Some movies are liars. They’re trolls, with secrets that are only revealed after you’ve bought your ticket or hit the “play” button. Whether for marketing reasons, artistic reasons, or by accident, each of these 10 films is not what it appears to be.
For some of these movies, the double-identity is the entire point, and some are just so bad that no one would ever watch them if they weren’t being tricked into doing so. There are many more examples of the form, so let me know what infamous entries I’m forgetting in the comments.
The Fireplace (2022)
TV listings and streaming descriptions for The Fireplace promise one of those “yule log” videos: a locked-off shot of some logs burning in a fireplace set to cheesy holiday music, intended to serve as a background for your Christmas party or present wrapping. But it actually contains a full length feature: a holiday-centered comedy/horror movie that begins with that logs-in-the-fireplace shot and goes to places you can’t possibly imagine.
A Deadly Adoption (2015)
A Deadly Adoption could have been the funniest cinematic joke of all time. The plan was for AAA-list comedy stars Will Ferrell and Kristen Wiig to star in a cheap made-for-Lifetime thriller while playing it completely straight. The plan was to dump it into Lifetime’s regular basic-cable release schedule with no promotion, just so random people might happen to catch it and be like, “wait, what the hell is going on here?”
But someone spilled the beans. Advance details of the movie leaked to the press, ruining the surprise and, really, the entire movie — because it’s nothing more than this single joke. The source of the leak was never revealed, but my guess is Lifetime itself. Mainly because The Hollywood Reporter seems to have been sent a full press release about it on April 1. Lifetime paid for the film, and no doubt valued the ratings that would come with having a new Ferrell/Wiig movie to promote more than the integrity of a joke, even if that joke is the only reason the movie existed to begin with. The only downside was Ferrell being mad at them (which he was), but it’s not like he was planning to make another Lifetime movie.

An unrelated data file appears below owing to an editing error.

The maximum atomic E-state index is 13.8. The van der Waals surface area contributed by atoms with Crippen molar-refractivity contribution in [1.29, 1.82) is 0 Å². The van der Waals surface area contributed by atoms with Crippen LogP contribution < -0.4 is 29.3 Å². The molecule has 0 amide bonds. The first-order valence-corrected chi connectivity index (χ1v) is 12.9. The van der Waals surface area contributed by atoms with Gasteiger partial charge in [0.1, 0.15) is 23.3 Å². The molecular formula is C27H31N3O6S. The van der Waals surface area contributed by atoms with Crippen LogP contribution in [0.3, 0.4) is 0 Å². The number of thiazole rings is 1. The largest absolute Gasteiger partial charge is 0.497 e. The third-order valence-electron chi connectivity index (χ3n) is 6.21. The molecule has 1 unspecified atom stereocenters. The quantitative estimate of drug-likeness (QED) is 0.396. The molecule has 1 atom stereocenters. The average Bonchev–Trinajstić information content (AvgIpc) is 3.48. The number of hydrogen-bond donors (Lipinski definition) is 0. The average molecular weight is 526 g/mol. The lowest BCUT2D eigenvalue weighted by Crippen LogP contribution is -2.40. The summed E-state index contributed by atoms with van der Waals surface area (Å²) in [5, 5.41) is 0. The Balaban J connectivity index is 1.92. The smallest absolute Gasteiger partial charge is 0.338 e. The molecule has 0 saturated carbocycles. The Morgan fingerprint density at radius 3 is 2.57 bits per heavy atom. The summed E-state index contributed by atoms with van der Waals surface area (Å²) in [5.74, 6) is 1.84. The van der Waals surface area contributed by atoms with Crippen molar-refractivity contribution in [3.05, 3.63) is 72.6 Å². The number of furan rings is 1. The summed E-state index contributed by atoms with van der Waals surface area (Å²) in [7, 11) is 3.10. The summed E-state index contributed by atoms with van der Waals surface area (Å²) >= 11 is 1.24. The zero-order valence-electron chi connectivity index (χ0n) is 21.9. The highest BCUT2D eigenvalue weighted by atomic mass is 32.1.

The Lady in the Water (2006)
There are plenty of movie trailers designed to make viewers think they’re going to see a better movie than the one that was actually made, but The Lady in the Water’s initial trailer was advertising a different genre of film altogether. It screams “horror movie” from the rooftops, leading audiences to believe director M. Night Shyamalan was returning to his roots and releasing something like The Sixth Sense. But The Lady in the Water is not a horror movie. It’s a horrible movie, a nearly unwatchable “urban fairytale” that will make you wish the monsters would get on with murdering everyone onscreen.
The Blair Witch Project (1999)
A lot has been written about the groundbreaking viral marketing campaign that made The Blair Witch Project into one of the most profitable independent movies in history, but it only worked so well because the film’s found-footage style was so convincing, and so unfamiliar to late 1990s audiences. Now that it’s been done a million times, it’s hard to believe how some shaky camcorder footage and a few websites were able to so thoroughly convince people that what they were seeing was real, or at least might be real.
Too Many Cooks (2014)
Back in 2014, the Adult Swim network sandwiched surrealist comedy short Too Many Cooks into a block of infomercial programming that aired at 4a.m. They didn’t tell anyone it was coming. They just let anyone who happened to be watching infomercials in the middle of the night discover it. If that had been you (was it you?), imagine trying to tell your friends what you’d seen. “It was like, the opening of a sit-com. But it just kept going on and on. And people started getting murdered, and it was in space and…Yes, I was high. What does that have to do with anything?”
Cannibal Holocaust (1980)